The Anna Maria Island Sun Newspaper

Vol. 11 No. 22 - March 2, 2011


Healthy fish - eat American

Anna Maria Island Sun News Story

Support restaurants and markets that offer domestic
seafood products. Seventy percent of seafood consumed
in America comes from Southeast Asia, and 60
percent of the 1 percent that is checked is condemned.

Restaurant owners are used to getting a lot of advice about what foods they should serve.

I recently opened a restaurant next to a gym. One gym patron offered, "You should serve sports food."

As I age my mind has developed the habit of creating shortcuts to happier mental spaces.

When he said "sports food," he was thinking smoothies and blender drinks with brewer's yeast and protein powder and stuff.

When he said "sports food," I thought of baseball and hot dogs and beer.

He responded to my happy, faraway look with, "You know - food for runners."

"Food for runners" cast me back to my lost youth. "Food for runners" reminded me of fruit we stole and ran away with.

For me and my cousins the stolen fruit was usually Old Man MacGillicuddy's.

In our neighborhood, the greatest fear of retribution and punishment was inspired by the Catholic Church not the police or the courts.

The nuns punished us at school, the priests punished us at church, and sooner or later we had to show up at both.

You could at least run from the police. Temporal authorities like the police also were restrained by limitations on corporal punishment and the nuns and priests weren't.

Old Man MacGillicuddy was a Protestant. There was substantially less risk in stealing Protestant fruit because it was less likely to come to the attention of the nuns and priests.

We would climb MacGillicuddy's fruit trees at night and eat and pick and giggle until he came out to yell at us. Eventually, MacGillicuddy would call the police. Sergeant O'Flaherty would barrel into the yard and try to catch us before we cleared the fence. Once we over the fence, we were long gone and hard to find.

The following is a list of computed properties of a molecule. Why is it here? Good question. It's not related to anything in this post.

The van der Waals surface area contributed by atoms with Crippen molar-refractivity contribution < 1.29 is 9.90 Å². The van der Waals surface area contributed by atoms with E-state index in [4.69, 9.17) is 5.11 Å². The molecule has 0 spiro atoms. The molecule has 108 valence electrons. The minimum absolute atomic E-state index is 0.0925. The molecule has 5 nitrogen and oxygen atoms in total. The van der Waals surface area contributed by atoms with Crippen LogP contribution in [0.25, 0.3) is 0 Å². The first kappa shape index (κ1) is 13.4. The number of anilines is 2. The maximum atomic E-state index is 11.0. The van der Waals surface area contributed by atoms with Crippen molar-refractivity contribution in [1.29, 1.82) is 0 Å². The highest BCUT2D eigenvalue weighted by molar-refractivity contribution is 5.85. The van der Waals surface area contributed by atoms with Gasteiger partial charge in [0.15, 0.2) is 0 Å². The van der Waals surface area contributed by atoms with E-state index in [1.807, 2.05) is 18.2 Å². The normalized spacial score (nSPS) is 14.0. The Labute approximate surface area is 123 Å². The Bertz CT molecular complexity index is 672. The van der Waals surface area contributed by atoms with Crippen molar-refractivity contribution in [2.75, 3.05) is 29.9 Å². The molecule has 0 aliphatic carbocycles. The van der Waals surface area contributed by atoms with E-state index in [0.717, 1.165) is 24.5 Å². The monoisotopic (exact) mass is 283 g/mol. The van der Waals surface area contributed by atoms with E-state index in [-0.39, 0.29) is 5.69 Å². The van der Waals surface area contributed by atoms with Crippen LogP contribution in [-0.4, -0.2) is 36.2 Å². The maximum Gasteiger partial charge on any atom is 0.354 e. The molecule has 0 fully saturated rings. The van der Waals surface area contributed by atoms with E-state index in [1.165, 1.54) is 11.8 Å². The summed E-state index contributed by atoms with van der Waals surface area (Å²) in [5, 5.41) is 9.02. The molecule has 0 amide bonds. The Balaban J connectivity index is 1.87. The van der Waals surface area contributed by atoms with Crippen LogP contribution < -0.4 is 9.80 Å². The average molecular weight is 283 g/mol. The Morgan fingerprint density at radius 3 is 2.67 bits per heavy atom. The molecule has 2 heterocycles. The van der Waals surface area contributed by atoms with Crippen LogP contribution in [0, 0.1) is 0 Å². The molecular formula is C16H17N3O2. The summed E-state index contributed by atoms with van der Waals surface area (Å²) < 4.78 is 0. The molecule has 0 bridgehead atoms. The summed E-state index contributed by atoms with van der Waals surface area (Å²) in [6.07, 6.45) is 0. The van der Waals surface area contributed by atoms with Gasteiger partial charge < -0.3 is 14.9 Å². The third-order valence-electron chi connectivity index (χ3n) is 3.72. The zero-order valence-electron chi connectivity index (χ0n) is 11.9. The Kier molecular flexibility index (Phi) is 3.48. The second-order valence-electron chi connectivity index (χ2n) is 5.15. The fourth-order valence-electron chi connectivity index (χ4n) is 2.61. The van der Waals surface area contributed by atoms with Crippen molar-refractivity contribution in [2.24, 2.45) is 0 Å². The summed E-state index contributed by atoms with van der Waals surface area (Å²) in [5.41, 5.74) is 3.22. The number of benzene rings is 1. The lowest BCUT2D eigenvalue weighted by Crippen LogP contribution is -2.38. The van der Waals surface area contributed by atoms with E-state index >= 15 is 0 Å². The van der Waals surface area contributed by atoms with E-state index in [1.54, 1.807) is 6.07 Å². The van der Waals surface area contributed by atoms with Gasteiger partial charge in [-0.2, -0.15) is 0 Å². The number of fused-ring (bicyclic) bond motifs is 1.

It would have taken an act of God to get O'Flaherty over any fence and God was unlikely to get involved where the issue was Protestant fruit.

O'Flaherty was on the police runner's diet of beer, potato chips and his wife's corned beef. The temporal authorities skewed the odds even more in our favor by weighing O'Flaherty down with a walkie-talkie and a flashlight and a gun.

O'Flaherty is now probably on a healthy food diet. Almost everyone is moving to a diet that involves more fruit, veggies fish.

The big problem in this equation is the fish – getting good quality fish is even more difficult than we think it is.

Seventy percent of the seafood that is consumed in America now comes from Southeast Asia. Only about 1 percent of that seafood product is checked by federal inspectors. A full 60 percent of the 1 percent that is checked is condemned.

Our food inspectors are no better at keeping out inferior seafood than O'Flaherty was at keeping my cousins out of MacGillicuddy's fruit.

I visited Vietnam and Thailand last spring. Everyone is peeing upstream and the level of industrial waste in rivers and coastal waters is alarming.

Finally, all of that waste product is finding its way into too much of the seafood that is being consumed here in the United States.

To get healthy seafood, we need to support restaurants and markets that offer domestic seafood products.

We need to support our own local fisherman. We need to develop and support our own aquaculture systems.

Eating healthier means eating American fish.

AMISUN ~ The Island's Award-Winning Newspaper